THE EQUALITY TRIBUNAL
EMPLOYMENT EQUALITY ACTS 1998-2008
Decision DEC – E2009 – 056
Mr. Rolandas Ivaska, Mr Zigmas Platakis, Mr Darius Platakis
and Mr Anatoly Nykyforuk
(Represented by Richard Grogan & Associates, Solicitors)
Mr Anthony Kennedy
File Reference: EE/2006/238
Date of Issue: 7th July 2009
The case concerns a claim by Mr Ivaska, Mr Nykyforuk and Mssrs Platakis that Anthony Kennedy discriminated against them on the ground of race contrary to Section(s) 6(2)(h) of the Employment Equality Acts 1998 to 2008, in terms of conditions of employment, discriminatory dismissal and in relation to a collective agreement.
The complainants referred a complaint under the Employment Equality Acts 1998 to 2008 to the Director of the Equality Tribunal on 3 July 2006. On 13 November 2008, in accordance with her powers under S. 75 of the Acts, the Director delegated the case to me, Stephen Bonnlander, an Equality Officer, for investigation, hearing and decision and for the exercise of other relevant functions of the Director under Part VII of the Acts. On this date my investigation commenced. As required by Section 79(1) of the Acts and as part of my investigation, I proceeded to hold a joint hearing of the case on 1 July 2009. A submission was received from the complainant on 19 December 2007. No submission was received from the respondent, and the respondent did not attend the hearing of the complaint. In response to the letter by which I advised the respondent of the hearing date, the Tribunal was informed by the respondent’s brother that the respondent is currently residing in Qatar and will not be returning to Ireland in the medium term. The identical registered letter containing the hearing date was returned to the Tribunal as “not called for”. Additional evidence was requested from the representative of the complainants at the hearing and received on 2 July 2009.
Summary of the Complainants’ Written Submission
It is the complainants’ case that they were not paid in accordance with the registered employment agreement for the construction industry, and that they were not advised of their grade under the agreement. They further state that they were not paid holiday pay, or overtime pay, and that they did not receive contracts of employment, no P45 or P60 forms, and no health and safety information.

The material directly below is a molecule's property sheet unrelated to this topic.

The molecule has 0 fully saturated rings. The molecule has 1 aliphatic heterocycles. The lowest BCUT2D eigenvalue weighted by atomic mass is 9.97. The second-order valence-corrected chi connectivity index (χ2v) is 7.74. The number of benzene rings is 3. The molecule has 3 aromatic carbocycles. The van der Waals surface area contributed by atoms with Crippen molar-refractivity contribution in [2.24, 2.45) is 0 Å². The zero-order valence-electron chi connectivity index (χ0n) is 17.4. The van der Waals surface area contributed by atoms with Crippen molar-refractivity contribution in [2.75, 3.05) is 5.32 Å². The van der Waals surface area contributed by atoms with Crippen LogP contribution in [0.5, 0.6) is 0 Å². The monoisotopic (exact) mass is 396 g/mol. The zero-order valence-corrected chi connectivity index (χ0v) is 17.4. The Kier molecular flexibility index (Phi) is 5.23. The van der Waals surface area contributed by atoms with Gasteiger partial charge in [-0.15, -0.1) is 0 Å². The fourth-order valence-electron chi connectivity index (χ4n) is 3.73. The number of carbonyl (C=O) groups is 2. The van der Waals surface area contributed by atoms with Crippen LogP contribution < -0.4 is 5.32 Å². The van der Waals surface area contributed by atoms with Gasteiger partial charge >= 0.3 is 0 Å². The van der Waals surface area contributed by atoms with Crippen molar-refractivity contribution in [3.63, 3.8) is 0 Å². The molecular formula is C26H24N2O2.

The complainants also state that they were dismissed without procedures.
Summary of the Respondent’s Written Submission
As noted above, no submission was received from the respondent.
Conclusions of the Equality Officer
The issue for decision in this case is whether the complainants were discriminated against, and discriminatorily dismissed, on the ground of their race within the meaning of the Acts.
In evaluating the evidence before me, I must first consider whether the complainant has established a prima facie case pursuant to S. 85A of the Acts. The Labour Court has held consistently that the facts from which the occurrence of discrimination may be inferred must be of “sufficient significance” before a prima facie case is established.
Mr Zigmas Platakis did not appear at the hearing of the complaint. Accordingly, I find that he has not established a prima facie case in relation to any of the above complaints, and that his case therefore fails.
At the hearing, the complainant’s representative withdrew the complainants’ complaint in relation to a collective agreement. Nevertheless, the representative of the complainants submitted in his closing arguments that since the complainants were not paid in accordance with the Registered Employment Agreement (REA) for the construction industry, a case of discrimination in pay under the equal pay provisions of the Acts arises.
An employer’s failure to pay workers according to the terms of a collective agreement does not constitute unequal pay within the meaning of the Acts. Furthermore, at no time up to the point of the closing submission had a written complaint under the equal pay provisions of the Acts made to the Tribunal in relation to the complainants, nor have named comparators been identified who are alleged to have performed like work with each of the complainants and are alleged to have received different remuneration for their work. I therefore find that there is no valid complaint of equal pay before the Tribunal, and that I do not have jurisdiction to deal with the circumstances referred to in the representative’s statement.